> Enjoy,
>
> Perry B
>
>
> On Feb 5, 11:02 pm, John Knez <[email protected]> wrote:
>> About a year ago, during my annual maintenance overhaul, I put a
>> TerraCycle idler on my Burley Django. While it is expensive, the cost
>> of replacing rubber idlers adds up over the years. I'd gone through
>> five rubber idlers in the previous four years. This is the first year
>> that I haven't had to replace the idler on the Django. If the
>> TerraCycle idler lasts another five years it will have been well worth
>> what I paid for it. Aside from saving some money every year, it's one
>> less maintenance chore.
>>
>> It seems to perform as well as a new rubber idler, but it is somewhat
>> noisier. Initially it produced a lot of noise, enough that I considered
>> removing it. I'm glad I didn't, because as time has gone on the noise
>> has reduced considerably. I can hear it now if I listen for it, but
>> otherwise it's not noticeable. Most of the initial noise seemed to have
>> come from the idler wheel not moving laterally when I shifted. This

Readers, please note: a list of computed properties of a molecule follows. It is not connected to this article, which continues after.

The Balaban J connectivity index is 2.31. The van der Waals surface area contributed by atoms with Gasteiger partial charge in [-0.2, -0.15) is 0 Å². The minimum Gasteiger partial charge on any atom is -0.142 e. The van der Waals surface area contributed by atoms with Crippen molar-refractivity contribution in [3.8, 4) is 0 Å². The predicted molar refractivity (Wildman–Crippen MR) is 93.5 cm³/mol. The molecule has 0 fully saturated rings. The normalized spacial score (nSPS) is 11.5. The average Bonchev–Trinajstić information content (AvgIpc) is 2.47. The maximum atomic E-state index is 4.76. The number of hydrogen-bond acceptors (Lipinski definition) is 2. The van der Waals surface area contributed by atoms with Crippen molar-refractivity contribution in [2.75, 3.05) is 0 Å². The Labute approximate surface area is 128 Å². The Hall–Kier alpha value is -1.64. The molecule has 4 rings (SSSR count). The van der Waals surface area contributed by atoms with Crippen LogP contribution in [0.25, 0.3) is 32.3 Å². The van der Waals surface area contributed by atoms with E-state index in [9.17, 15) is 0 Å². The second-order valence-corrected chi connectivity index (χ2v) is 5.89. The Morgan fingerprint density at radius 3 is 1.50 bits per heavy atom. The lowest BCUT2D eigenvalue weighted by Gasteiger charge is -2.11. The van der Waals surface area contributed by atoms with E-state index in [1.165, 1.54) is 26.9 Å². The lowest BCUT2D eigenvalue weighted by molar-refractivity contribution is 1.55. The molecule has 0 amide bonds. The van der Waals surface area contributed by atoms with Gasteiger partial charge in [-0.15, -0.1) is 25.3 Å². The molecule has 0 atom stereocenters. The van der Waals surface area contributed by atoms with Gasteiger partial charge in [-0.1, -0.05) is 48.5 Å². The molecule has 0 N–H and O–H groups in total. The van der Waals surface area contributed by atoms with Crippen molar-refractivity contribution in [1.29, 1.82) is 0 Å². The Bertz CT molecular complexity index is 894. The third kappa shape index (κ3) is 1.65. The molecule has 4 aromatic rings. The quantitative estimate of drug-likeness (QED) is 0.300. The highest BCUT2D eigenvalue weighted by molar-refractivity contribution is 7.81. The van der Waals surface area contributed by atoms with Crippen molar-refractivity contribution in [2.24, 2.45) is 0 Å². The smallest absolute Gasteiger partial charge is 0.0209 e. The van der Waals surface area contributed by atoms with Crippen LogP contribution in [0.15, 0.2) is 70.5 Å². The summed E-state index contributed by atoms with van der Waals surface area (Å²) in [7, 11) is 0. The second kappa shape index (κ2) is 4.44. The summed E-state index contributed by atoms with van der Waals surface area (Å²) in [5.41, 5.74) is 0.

>> resulted in the chain misaligning with the idler wheel. As time went on,
>> and things loosened up, the idler wheel started moving more freely, and
>> it's no longer an issue.
>>
>> I put over 3,000 miles on it, including one two week trip from Seattle
>> to Portland and back. Except for the initial noise, it was out of sight
>> and out of mind.
>>
>> ---
>> John Knez

>
>

You can look and see if the place where the idler is screwed into is
straight! Sometimes the hole is threaded wrong in production which would
make the idler noisy, as the idler is not straight.
 
B

Buck

Guest
On 2007-02-10 16:36:37 +0000, Joel <joelw135atcomcast.net> said:

> [email protected] wrote:
>> Two years ago I put the TerraCycle idler on my WizWheelz and it was
>> immediately quiet. Last year I installed one on my V-Rex but it is
>> much noiser than the old idler. I only have 500 miles on the Rex
>> idler so hopefully it too will quiet down over time.
>>
>> Enjoy,
>>
>> Perry B